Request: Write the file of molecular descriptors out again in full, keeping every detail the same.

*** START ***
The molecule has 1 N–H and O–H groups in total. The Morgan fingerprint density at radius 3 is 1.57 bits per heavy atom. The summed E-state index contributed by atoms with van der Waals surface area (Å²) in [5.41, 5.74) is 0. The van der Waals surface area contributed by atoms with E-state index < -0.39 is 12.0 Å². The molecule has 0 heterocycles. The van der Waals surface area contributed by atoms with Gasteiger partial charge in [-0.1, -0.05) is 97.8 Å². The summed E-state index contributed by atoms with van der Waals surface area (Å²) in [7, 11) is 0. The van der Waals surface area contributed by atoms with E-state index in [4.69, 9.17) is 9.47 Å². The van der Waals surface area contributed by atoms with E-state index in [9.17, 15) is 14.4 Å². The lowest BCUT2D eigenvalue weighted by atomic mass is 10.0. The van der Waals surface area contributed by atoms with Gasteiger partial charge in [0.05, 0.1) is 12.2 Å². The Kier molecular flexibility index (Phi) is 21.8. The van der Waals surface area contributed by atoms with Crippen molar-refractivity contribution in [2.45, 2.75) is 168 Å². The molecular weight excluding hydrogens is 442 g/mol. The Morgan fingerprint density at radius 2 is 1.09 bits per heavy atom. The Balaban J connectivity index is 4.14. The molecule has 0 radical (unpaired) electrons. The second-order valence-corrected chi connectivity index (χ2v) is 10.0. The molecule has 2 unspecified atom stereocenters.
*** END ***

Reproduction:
The molecule has 1 N–H and O–H groups in total. The Morgan fingerprint density at radius 3 is 1.57 bits per heavy atom. The summed E-state index contributed by atoms with van der Waals surface area (Å²) in [5.41, 5.74) is 0. The van der Waals surface area contributed by atoms with E-state index < -0.39 is 12.0 Å². The molecule has 0 heterocycles. The van der Waals surface area contributed by atoms with Gasteiger partial charge in [-0.1, -0.05) is 97.8 Å². The summed E-state index contributed by atoms with van der Waals surface area (Å²) in [7, 11) is 0. The van der Waals surface area contributed by atoms with E-state index in [4.69, 9.17) is 9.47 Å². The van der Waals surface area contributed by atoms with E-state index in [9.17, 15) is 14.4 Å². The lowest BCUT2D eigenvalue weighted by atomic mass is 10.0. The van der Waals surface area contributed by atoms with Gasteiger partial charge in [0.05, 0.1) is 12.2 Å². The Kier molecular flexibility index (Phi) is 21.8. The van der Waals surface area contributed by atoms with Crippen molar-refractivity contribution in [2.45, 2.75) is 168 Å². The molecular weight excluding hydrogens is 442 g/mol. The Morgan fingerprint density at radius 2 is 1.09 bits per heavy atom. The Balaban J connectivity index is 4.14. The molecule has 0 radical (unpaired) electrons. The second-order valence-corrected chi connectivity index (χ2v) is 10.0. The molecule has 2 unspecified atom stereocenters.